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‘When you buy a good company...
Photo Credit :
(Pic By Tribhuwan Sharma)
It was the largest acquisition by an Indian company in the technology space. But that was not all that set apart HCL Technologies’ takeover of Axon in September. HCL Tech had countered Infosys Technologies’ bid of 600 pence a share for the UK-based SAP implementation firm, with an aggressive offer of 650 pence a share. Just when it seemed like the two bidders might engage each other in an endless game of bids and counterbids, Infosys withdrew and Axon became the fourth company to fall into HCL Tech’s M&A kitty last year. The other three, though smaller, were US-based Control Point Solutions and CapitalStream and British Liberata Financial Services. BW’s Binu Kwatra spoke to HCL Technologies’ CEO Vineet Nayar on how he makes mergers and acquisitions work in times of a global economic crisis.
What should be avoided after acquisitions such as Axon, for instance?
Impose on them the HCL brand. Call them an HCL SAP division. Give them an HCL e-mail id. Put HCL hoardings in their offices. Number two, they are used to using tools and technology and conducting business in a certain way, which works for them because they are five times more successful than I am. So, eat your ego and kill your own ways of doing business and adopt their ways. The third is what I call trust. You acquire a company because they are good; then you don’t trust them and you put somebody from your side on top of them. For God’s sake, why are you doing that? So, leave them alone. The last — the value is between that company and its customer. The value is not in the interface between HCL and that company. So, focus on how you can enable that, so that the company can create a higher value for its customer.
How crucial is this ‘enabling’?
The critical question that your reader should ask himself is — what were the fundamentals under which you wanted to do the mergers and acquisitions? New capability acquisitions, access to new geographies and making your non-performing business performing? In the slowdown, has any of the three factors changed? If they have not, then M&A is not a three-letter word. It should be pursued vigorously. If anything, it has become easier.
So, the Axon management stays and your SAP head reports to it?
Yes… and all the 2,500 people.
Global business environment has changed considerably since the Axon takeover. To what extent have you lowered revenue expectations from your acquisitions?
I think the global economic slowdown has given us the ability to absorb these acquisitions. Because we are growing at a lower growth rate, there is a better management banquet, there is more time to absorb, there is more time to do re-orientation. So, the pause button that has been pushed in the global market is the most wonderful thing that could happen to you from the acquisition point of view.
How long will it take for these acquisitions to contribute to HCL Tech’s growth?
Starting this quarter, I think. Why should they not contribute to growth? Now would you see the growth in the business that we acquired? Maybe not.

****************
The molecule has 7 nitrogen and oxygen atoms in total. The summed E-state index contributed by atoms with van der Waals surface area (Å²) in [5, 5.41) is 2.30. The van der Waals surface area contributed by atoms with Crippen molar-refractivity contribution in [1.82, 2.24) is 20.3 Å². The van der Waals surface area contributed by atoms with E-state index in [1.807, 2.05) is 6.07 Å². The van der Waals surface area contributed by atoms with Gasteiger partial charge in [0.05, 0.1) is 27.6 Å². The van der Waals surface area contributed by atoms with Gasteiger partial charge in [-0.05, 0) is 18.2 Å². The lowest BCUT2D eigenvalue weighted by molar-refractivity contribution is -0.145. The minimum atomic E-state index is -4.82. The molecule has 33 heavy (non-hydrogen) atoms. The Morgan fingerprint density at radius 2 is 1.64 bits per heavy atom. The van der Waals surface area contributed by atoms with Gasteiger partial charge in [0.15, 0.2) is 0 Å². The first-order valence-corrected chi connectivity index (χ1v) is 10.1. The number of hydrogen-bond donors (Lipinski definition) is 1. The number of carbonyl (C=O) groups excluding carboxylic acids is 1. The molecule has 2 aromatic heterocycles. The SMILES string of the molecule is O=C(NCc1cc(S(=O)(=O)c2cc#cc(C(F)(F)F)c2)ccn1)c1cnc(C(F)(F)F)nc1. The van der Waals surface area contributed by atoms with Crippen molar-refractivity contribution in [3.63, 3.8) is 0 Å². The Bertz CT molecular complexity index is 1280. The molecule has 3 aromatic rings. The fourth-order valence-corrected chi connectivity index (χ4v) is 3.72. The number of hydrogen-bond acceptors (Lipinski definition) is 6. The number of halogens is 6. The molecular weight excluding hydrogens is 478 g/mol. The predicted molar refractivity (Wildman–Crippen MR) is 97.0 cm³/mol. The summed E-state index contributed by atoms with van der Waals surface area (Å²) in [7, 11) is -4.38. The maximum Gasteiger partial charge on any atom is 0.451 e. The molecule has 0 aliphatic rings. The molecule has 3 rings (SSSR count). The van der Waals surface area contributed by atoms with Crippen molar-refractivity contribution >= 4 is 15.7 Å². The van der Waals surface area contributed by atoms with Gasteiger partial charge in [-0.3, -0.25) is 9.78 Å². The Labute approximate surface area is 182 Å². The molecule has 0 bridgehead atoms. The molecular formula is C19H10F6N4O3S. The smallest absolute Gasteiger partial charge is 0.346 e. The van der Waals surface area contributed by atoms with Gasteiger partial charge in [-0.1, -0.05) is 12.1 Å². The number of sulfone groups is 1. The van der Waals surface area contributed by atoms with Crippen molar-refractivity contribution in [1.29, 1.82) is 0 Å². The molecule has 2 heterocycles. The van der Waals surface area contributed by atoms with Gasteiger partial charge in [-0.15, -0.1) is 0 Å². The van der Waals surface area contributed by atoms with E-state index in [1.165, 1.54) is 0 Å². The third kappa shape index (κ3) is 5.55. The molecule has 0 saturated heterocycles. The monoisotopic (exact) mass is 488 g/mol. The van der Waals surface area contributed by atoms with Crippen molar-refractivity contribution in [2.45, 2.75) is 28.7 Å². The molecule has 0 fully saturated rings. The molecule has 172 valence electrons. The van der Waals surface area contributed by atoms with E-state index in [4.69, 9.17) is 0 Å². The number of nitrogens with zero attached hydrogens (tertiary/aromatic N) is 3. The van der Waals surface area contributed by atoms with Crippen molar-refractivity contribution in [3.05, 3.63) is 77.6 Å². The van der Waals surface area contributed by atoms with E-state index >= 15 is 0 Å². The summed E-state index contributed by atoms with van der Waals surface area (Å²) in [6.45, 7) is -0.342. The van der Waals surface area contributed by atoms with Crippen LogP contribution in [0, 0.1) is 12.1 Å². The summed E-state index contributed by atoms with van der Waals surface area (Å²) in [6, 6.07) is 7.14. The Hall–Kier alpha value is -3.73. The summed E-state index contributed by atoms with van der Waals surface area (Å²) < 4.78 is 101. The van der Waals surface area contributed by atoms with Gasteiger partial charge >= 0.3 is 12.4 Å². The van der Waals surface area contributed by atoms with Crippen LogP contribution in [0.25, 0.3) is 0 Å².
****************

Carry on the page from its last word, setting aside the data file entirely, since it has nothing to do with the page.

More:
In terms of profit as well…
Yeah, why not? I don’t see any reason why you would not see growth. But the way the street looks at growth is wrong. If you have acquired X, (they ask) and has X become 2X. (This is) Wrong. It is like camphor the catalyst — you acquired X because you wanted to convert the milk into cheese, because cheese is more expensive. Now you are asking me what has happened to that catalyst. It does not matter. But has HCL transformed, has HCL’s image transformed and hence has the business grown? Yes.
Are you facing greater challenges integrating these companies into HCL Tech because of the recession?
Most companies, when they try and do that, they fail, predominantly because they do it at a pace that is not required or they are so obsessed with their own so-called goodness that they ignore the culture and the structure and everything that is good about the acquired company. So, I would say that integration is the least important thing in any acquisition, predominantly because if you are acquiring a successful company, then you should surround them and enable them. So, I change the word integrate to enable. So what we did was, from day one, we reverse-merged our teams into Axon. So actually Axon, which is a high-performance team, bought HCL’s SAP practice, which became HCL Axon.
So, there were no re-designations, no re-orientation of salaries and no restructuring?
Will they never be merged?
Will they be merged if we don’t change our business? Never. Will they be merged if we change business? Yes, because we have acquired Axon, not for its SAP practice alone. We have acquired Axon for two capabilities — consulting capabilities and SAP capabilities. Its SAP capabilities need no merger. As far as consulting is concerned, the bigger question is, where it fits into HCL’s scheme of things. Once we answer that question, then obviously Axon will have to play a deep role in that.
How have you handled the technological, marketing and distribution challenges after the acquisitions?
From a relative point of view — between growing organically and acquisition — acquisition. the way we have constructed it is the least challenging option. However, if you grow using only HCL people, then there are significant challenges regarding cultural integration, ways of working, alignment of objectives… all those issues. But I think options, and I think of the least challenging option.
Technologically, did the two organisations come together? Were they using different sets of technologies?
All business-facing solutions and technologies of HCL have been scrapped and Axon’s have been used. So, the front is only Axon. The back office system is one standard system, which is HCL’s.
(Businessworld Issue Dated 27 April-04 May 2009)